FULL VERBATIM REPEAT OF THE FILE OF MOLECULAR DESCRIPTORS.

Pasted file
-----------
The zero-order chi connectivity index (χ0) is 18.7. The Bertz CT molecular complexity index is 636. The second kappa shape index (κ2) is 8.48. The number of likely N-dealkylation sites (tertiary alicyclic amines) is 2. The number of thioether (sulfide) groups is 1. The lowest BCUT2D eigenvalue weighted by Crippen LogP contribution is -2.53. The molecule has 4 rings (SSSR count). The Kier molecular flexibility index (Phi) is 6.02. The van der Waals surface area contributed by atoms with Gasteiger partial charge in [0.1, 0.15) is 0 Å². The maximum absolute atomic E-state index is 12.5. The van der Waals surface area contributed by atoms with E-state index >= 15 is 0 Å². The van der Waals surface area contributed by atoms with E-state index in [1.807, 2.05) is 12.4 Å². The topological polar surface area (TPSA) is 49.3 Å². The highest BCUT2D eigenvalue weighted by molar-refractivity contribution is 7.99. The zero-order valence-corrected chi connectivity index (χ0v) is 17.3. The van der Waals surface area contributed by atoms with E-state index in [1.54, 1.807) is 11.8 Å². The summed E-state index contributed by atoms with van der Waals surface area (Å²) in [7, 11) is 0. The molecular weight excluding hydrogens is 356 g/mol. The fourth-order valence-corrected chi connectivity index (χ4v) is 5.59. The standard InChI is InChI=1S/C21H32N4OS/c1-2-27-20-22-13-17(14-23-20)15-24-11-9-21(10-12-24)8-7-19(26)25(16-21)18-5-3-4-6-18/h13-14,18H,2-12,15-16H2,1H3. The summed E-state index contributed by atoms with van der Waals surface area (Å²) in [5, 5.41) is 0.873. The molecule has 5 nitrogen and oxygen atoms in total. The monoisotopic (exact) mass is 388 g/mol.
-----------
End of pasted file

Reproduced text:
The zero-order chi connectivity index (χ0) is 18.7. The Bertz CT molecular complexity index is 636. The second kappa shape index (κ2) is 8.48. The number of likely N-dealkylation sites (tertiary alicyclic amines) is 2. The number of thioether (sulfide) groups is 1. The lowest BCUT2D eigenvalue weighted by Crippen LogP contribution is -2.53. The molecule has 4 rings (SSSR count). The Kier molecular flexibility index (Phi) is 6.02. The van der Waals surface area contributed by atoms with Gasteiger partial charge in [0.1, 0.15) is 0 Å². The maximum absolute atomic E-state index is 12.5. The van der Waals surface area contributed by atoms with E-state index >= 15 is 0 Å². The van der Waals surface area contributed by atoms with E-state index in [1.807, 2.05) is 12.4 Å². The topological polar surface area (TPSA) is 49.3 Å². The highest BCUT2D eigenvalue weighted by molar-refractivity contribution is 7.99. The zero-order valence-corrected chi connectivity index (χ0v) is 17.3. The van der Waals surface area contributed by atoms with E-state index in [1.54, 1.807) is 11.8 Å². The summed E-state index contributed by atoms with van der Waals surface area (Å²) in [7, 11) is 0. The molecular weight excluding hydrogens is 356 g/mol. The fourth-order valence-corrected chi connectivity index (χ4v) is 5.59. The standard InChI is InChI=1S/C21H32N4OS/c1-2-27-20-22-13-17(14-23-20)15-24-11-9-21(10-12-24)8-7-19(26)25(16-21)18-5-3-4-6-18/h13-14,18H,2-12,15-16H2,1H3. The summed E-state index contributed by atoms with van der Waals surface area (Å²) in [5, 5.41) is 0.873. The molecule has 5 nitrogen and oxygen atoms in total. The monoisotopic (exact) mass is 388 g/mol.